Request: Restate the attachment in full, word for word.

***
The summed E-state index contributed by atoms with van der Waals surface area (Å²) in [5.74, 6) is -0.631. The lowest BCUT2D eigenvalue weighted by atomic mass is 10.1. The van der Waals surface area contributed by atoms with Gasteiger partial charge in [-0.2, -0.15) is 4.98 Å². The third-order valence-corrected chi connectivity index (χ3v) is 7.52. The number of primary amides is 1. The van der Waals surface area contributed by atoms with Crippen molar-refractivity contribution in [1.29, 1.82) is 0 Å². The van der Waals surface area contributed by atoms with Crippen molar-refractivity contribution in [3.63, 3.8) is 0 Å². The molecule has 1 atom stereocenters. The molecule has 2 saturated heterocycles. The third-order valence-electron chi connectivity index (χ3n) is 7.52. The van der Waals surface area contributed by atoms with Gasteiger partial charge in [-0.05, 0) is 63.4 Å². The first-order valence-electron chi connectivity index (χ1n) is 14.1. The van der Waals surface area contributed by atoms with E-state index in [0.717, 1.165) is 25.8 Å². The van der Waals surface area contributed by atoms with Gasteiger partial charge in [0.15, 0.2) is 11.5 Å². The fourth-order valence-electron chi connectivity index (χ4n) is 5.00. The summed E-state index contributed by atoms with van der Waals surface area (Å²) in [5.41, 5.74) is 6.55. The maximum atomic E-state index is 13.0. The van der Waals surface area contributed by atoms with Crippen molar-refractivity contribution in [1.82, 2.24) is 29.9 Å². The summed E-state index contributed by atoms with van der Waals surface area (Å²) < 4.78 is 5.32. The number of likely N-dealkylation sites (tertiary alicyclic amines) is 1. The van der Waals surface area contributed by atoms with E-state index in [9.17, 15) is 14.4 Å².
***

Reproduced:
The summed E-state index contributed by atoms with van der Waals surface area (Å²) in [5.74, 6) is -0.631. The lowest BCUT2D eigenvalue weighted by atomic mass is 10.1. The van der Waals surface area contributed by atoms with Gasteiger partial charge in [-0.2, -0.15) is 4.98 Å². The third-order valence-corrected chi connectivity index (χ3v) is 7.52. The number of primary amides is 1. The van der Waals surface area contributed by atoms with Crippen molar-refractivity contribution in [1.29, 1.82) is 0 Å². The van der Waals surface area contributed by atoms with Crippen molar-refractivity contribution in [3.63, 3.8) is 0 Å². The molecule has 1 atom stereocenters. The molecule has 2 saturated heterocycles. The third-order valence-electron chi connectivity index (χ3n) is 7.52. The van der Waals surface area contributed by atoms with Gasteiger partial charge in [-0.05, 0) is 63.4 Å². The first-order valence-electron chi connectivity index (χ1n) is 14.1. The van der Waals surface area contributed by atoms with E-state index in [0.717, 1.165) is 25.8 Å². The van der Waals surface area contributed by atoms with Gasteiger partial charge in [0.15, 0.2) is 11.5 Å². The fourth-order valence-electron chi connectivity index (χ4n) is 5.00. The summed E-state index contributed by atoms with van der Waals surface area (Å²) in [5.41, 5.74) is 6.55. The maximum atomic E-state index is 13.0. The van der Waals surface area contributed by atoms with Crippen molar-refractivity contribution in [1.82, 2.24) is 29.9 Å². The summed E-state index contributed by atoms with van der Waals surface area (Å²) < 4.78 is 5.32. The number of likely N-dealkylation sites (tertiary alicyclic amines) is 1. The van der Waals surface area contributed by atoms with E-state index in [9.17, 15) is 14.4 Å².